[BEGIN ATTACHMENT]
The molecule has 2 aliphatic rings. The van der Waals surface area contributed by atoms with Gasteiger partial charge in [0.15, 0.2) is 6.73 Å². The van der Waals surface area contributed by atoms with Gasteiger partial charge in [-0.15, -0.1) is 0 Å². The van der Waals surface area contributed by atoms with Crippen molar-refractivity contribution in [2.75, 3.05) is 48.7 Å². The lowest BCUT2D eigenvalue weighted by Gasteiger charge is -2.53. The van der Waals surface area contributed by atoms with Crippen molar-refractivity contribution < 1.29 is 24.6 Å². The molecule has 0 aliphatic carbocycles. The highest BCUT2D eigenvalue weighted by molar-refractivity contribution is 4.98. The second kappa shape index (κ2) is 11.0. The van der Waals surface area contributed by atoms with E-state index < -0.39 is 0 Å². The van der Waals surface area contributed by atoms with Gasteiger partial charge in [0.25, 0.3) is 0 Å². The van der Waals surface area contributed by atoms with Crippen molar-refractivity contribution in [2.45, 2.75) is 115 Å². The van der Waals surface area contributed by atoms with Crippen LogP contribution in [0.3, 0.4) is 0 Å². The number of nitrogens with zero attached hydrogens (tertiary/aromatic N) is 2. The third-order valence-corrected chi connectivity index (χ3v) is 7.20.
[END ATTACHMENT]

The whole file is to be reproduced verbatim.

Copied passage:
The molecule has 2 aliphatic rings. The van der Waals surface area contributed by atoms with Gasteiger partial charge in [0.15, 0.2) is 6.73 Å². The van der Waals surface area contributed by atoms with Gasteiger partial charge in [-0.15, -0.1) is 0 Å². The van der Waals surface area contributed by atoms with Crippen molar-refractivity contribution in [2.75, 3.05) is 48.7 Å². The lowest BCUT2D eigenvalue weighted by Gasteiger charge is -2.53. The van der Waals surface area contributed by atoms with Crippen molar-refractivity contribution < 1.29 is 24.6 Å². The molecule has 0 aliphatic carbocycles. The highest BCUT2D eigenvalue weighted by molar-refractivity contribution is 4.98. The second kappa shape index (κ2) is 11.0. The van der Waals surface area contributed by atoms with E-state index < -0.39 is 0 Å². The van der Waals surface area contributed by atoms with Gasteiger partial charge in [0.25, 0.3) is 0 Å². The van der Waals surface area contributed by atoms with Crippen molar-refractivity contribution in [2.45, 2.75) is 115 Å². The van der Waals surface area contributed by atoms with Crippen LogP contribution in [0.3, 0.4) is 0 Å². The number of nitrogens with zero attached hydrogens (tertiary/aromatic N) is 2. The third-order valence-corrected chi connectivity index (χ3v) is 7.20.